OXFORD – The rainbow-coloured Pride flag made its debut on June 25, 1978 at the San Francisco Gay Freedom Day Parade.
Almost 40 years later, on June 13, 2018, the pride flag flew for the first time in Oxford, Nova Scotia.
“With the power vested in me as the mayor of the town of Oxford, I hereby proclaim it Pride Week in the town of Oxford,” said Oxford mayor Trish Stewart.
After the proclamation, Stewart, along with Cumberland Pride committee member Hailie Tattrie, helped Rogan Porter raise the pride flag to the top of the flag pole.
After the flag was raised, Porter, co-chair of Cumberland Pride, talked about what it means to have the flag raised in his home town.
“Today in our community marks Oxford’s first official pride flag raising,” said Porter. “I know that to many in attendance today this may seem like a small gesture, an act of gentle but easy acceptance, to come together today to fly a rainbow flag for a week in a day and age that has become steadily more progressive. But it’s so much more than that.”
As a transgender boy growing up in Oxford, Porter has felt the sting of being a member of the LGBTQ (Lesbian, Gay, Bi-sexual, Transgender, Queer) community.
“In my own lifetime I have been called an ‘it,’ a ‘he/she,’ a ‘sinner whose lifestyle is wrong,’ and those words have the power to tear down even the brightest of lights,” said Porter. “But today, Oxford is raising the symbol that sends the message to this community, ‘we see you, you are welcome here, you are safe here.’”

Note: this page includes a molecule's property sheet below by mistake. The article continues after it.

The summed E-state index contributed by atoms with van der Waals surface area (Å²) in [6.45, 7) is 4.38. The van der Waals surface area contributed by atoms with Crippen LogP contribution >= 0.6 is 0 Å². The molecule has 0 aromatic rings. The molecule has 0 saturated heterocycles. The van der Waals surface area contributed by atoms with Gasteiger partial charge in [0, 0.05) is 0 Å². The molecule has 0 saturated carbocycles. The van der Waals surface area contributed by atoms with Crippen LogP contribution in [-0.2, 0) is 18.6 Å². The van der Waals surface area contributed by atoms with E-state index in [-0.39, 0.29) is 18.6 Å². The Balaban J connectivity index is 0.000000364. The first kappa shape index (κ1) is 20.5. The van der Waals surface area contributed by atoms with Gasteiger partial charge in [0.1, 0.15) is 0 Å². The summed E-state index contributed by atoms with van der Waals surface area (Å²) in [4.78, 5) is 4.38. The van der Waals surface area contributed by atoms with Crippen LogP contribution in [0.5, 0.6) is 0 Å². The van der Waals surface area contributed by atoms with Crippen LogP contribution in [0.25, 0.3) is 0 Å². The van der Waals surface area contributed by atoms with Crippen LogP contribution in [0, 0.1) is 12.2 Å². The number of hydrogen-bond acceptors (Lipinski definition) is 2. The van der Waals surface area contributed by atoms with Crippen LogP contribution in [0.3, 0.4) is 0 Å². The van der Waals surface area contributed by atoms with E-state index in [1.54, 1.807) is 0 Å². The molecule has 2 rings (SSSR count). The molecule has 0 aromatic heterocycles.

Although it’s been happening for 40 years, the raising of the rainbow flag continues to be very important to the LGBTQ community.
“As someone who has been out of the closet for over a decade I can’t explain what this means to the community. It’s not just a peaceful act of solidarity,” said Porter. “It mean’s life and death, it means prospering vs. failing; it means diverse souls can wake up and face tomorrow, even in a rural town like Oxford.
“So, on behalf of the LGBTQ community, and as someone who Oxford will always be my hometown, thank you and happy pride.”
Ruthie Patriquin, a longtime activist or sexual health and gender equality rights, is also proud that the Pride flag has been raised in her hometown.
“I’m so proud to see the Pride lag flying in my home town, and even prouder that, in our case, two Oxford Regional High graduates (Porter and Tattrie) made it happen for us in Oxford,” said Patriquin.
“No one should experience prejudice or discrimination, and that is why it is as important to raise the flag in small communities like ours as it is to raise the flag in larger areas,” she added. “Events such as this clearly remind us that LGBTQ persons are as much a part of the wonderful diversity of our lives here in Oxford as they are anywhere in the world.”